None of the above supplements have been proven to prevent the development of DJD. Dogs are notoriously good at hiding the early signs of DJD, though, so early supplementation could potentially achieve the result of having physiologic levels of the supplements in the body when the first damage is done, long before the dog exhibits clear signs of DJD. Therefore, dogs at risk of developing DJD may potentially benefit from supplementation with oral glucosamine/chondroitin supplements (+/- MSM), fish oil (perhaps drop the dose to half the anti-inflammatory dose), and a general antioxidant supplement with supplemental vitamins E and possibly C.
 

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Discussion Starter #2
Currently my girl is getting the twice weekly Adequan injections, we're about 3 weeks into the treatment. She also has started Dasuquin tablets. I did start her with an "induction" dose, but will drop down to the maintenance dose when the twice weekly Adequan is finished (the induction dose is recommended for 4-6 weeks). She gets 5 fish oil capsules every day. I also have her on Denosyl-we're going to do a month of daily pills, then we'll go to twice weekly. We're also doing one capsule twice daily of the antioxidant tablets by Vetri-Science (Cell Advance 880). I'm not doing quite the full dose they recommend (1 capsule per 20#) simply because I'm going to go broke buying all the supplements for 3 dogs! And we're doing 400 IU vitamin E every other day (the Cell Advance has 75 IU per capsule) and 500mg vitamin C twice daily. My other dogs (75# senior; 60# middle aged) are getting all the same products and doses except I'm not doing Adequan or Denosyl with them mostly due to cost.

For anyone that's interested here's *my* cost breakdown:

Adequan=$9/ml (which is one dose for 50#)
Dasuquin=$.35/tablet (one tablet daily for 60-120# maintenance)
Fish Oil=$.04/capsules (5 capsules per day)
Denosyl=$1.33/tablet (one tablet per day induction, then 2X/week)
Cell Advance=$.20/capsules (2 capsules per day)
Vitamin E=$.10/capsule (1 capsule every other day)
Vitamin C=<$.05/2 tablets (I don't really remember the cost, but it is cheap)

So average cost at maintenance (I probably should compute this...) is about $50/month or a bit less than $2 per day. This is for my ED girl. My "regular" dogs will cost about $30/month each. Dang all those things add up quick!
 

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In the Moment
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WONDEFUL post Sarah. My crew gets a good share of the supps you mention and it's great to have all the info in one post. Mods.. can we make this a sticky???
 

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Great post!! I've seen Adequan work for a few dogs with great success. Seeing this post will push me to have my mom speak with her vet about using it with our 12 yr old, Casey, who had HD sx when he was a puppy!
 

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Great post Sarah, thanks for all the info!
 

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Tracer, Rumor & Cady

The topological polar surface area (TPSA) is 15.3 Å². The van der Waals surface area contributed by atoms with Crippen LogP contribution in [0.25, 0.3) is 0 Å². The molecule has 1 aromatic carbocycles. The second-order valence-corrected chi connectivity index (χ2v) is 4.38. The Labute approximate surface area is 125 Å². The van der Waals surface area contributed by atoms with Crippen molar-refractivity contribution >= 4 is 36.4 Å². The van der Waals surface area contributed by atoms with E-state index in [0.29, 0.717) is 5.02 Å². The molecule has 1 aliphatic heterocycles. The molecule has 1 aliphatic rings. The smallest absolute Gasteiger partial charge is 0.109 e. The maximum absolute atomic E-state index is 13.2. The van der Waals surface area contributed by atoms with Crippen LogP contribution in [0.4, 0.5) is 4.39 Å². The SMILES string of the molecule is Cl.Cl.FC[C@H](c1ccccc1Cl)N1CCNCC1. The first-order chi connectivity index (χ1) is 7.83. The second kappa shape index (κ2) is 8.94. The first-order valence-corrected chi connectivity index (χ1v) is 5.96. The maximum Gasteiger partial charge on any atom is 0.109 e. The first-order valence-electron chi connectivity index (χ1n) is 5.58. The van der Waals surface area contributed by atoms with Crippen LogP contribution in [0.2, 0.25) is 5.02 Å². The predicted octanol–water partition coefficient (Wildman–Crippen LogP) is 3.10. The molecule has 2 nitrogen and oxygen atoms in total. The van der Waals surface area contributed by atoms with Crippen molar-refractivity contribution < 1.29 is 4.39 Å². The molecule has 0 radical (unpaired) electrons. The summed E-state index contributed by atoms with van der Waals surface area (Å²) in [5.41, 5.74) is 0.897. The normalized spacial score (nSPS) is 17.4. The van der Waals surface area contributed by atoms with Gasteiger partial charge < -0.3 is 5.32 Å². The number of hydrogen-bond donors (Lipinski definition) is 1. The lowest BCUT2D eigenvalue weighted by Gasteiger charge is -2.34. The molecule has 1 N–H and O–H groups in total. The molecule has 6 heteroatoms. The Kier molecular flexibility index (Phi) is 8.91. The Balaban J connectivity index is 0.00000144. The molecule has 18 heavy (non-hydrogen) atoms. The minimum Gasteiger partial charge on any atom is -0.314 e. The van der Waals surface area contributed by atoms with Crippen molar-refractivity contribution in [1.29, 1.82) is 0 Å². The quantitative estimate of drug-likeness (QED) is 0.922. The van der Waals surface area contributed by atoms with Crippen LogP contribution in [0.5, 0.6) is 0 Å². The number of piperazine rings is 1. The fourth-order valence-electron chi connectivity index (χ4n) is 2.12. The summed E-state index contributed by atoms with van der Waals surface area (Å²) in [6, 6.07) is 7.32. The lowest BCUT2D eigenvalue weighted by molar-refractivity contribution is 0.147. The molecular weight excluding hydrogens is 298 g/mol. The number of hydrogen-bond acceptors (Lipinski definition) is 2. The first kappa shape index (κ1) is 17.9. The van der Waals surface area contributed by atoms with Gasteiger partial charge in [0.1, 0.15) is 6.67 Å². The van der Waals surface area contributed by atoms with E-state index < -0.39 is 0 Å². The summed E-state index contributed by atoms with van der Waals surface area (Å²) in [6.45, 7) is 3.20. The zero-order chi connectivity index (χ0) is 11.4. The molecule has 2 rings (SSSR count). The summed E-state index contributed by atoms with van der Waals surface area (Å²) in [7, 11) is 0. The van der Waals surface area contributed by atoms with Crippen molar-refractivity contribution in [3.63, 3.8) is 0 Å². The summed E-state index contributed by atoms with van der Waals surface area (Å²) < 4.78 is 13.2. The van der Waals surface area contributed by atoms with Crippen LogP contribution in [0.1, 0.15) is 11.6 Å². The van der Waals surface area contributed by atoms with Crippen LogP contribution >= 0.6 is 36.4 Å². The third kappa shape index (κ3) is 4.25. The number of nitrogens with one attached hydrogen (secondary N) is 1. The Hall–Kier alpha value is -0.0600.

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Great post!
I have been low,low, LOW on the fish oil....
 

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Thank you for the great post.
I have this bookmarked.
I need to start adding a few more to Sierra's regiment.
Thanks
Karen
 

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Great post!
I have been low,low, LOW on the fish oil....
I've been giving Copper 1 fish oil capsule a day. No wonder it didn't seem to have any effect. I'll start increasing his dose today.

Thank you for the info.:)

His ortho vet recommended SAM-e and said some dogs respond as well to that as rimadyl or other NSAID. I'm trying it for Copper.:crossfing
 

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Thanks so much for posting this information!! I've only been giving Merlin one fish oil capsule a day. Definitely will up the amount and add a few more supplements.

I do believe Cosequin works. I had a 13 yr old husky mix with a torn acl. He improved dramatically once I started him on it.
 

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In the Moment
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Awesome post - thank you!

I noticed that Glycoflex was not mentioned - are there adverse side effects or is it not helpful at all?
http://www.healthypets.com/bnewbglycoflex.html

I have Dru on it because he sees to be a bit stiff in the mornings when he first gets up wit me - he's now 11 and a half.
I believe it falls under Sarah's 'B' paragraph as a glucosamine/ chondroitin product.
 

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Awesome post - thank you!

I noticed that Glycoflex was not mentioned - are there adverse side effects or is it not helpful at all?
http://www.healthypets.com/bnewbglycoflex.html

I have Dru on it because he sees to be a bit stiff in the mornings when he first gets up wit me - he's now 11 and a half.
Glycoflex was not mentioned because it has no chondroitin in it. Nutramax labs have performed actual studies where no other Glucosamine product has. Tucker's orthopedic specialist believes it has to do with the 5/4 ratio of Glucosamine/Chondroitin. As quoted below it does not necessarily mean other products ( such as Glycoflex) are not effective.

B. Oral Glucosamine/Chondroitin supplements. These should start at the same time as the Adequan injections. By the time the semi-weekly Adequan® injections are completed, the oral supplements have had time to achieve sufficient blood levels.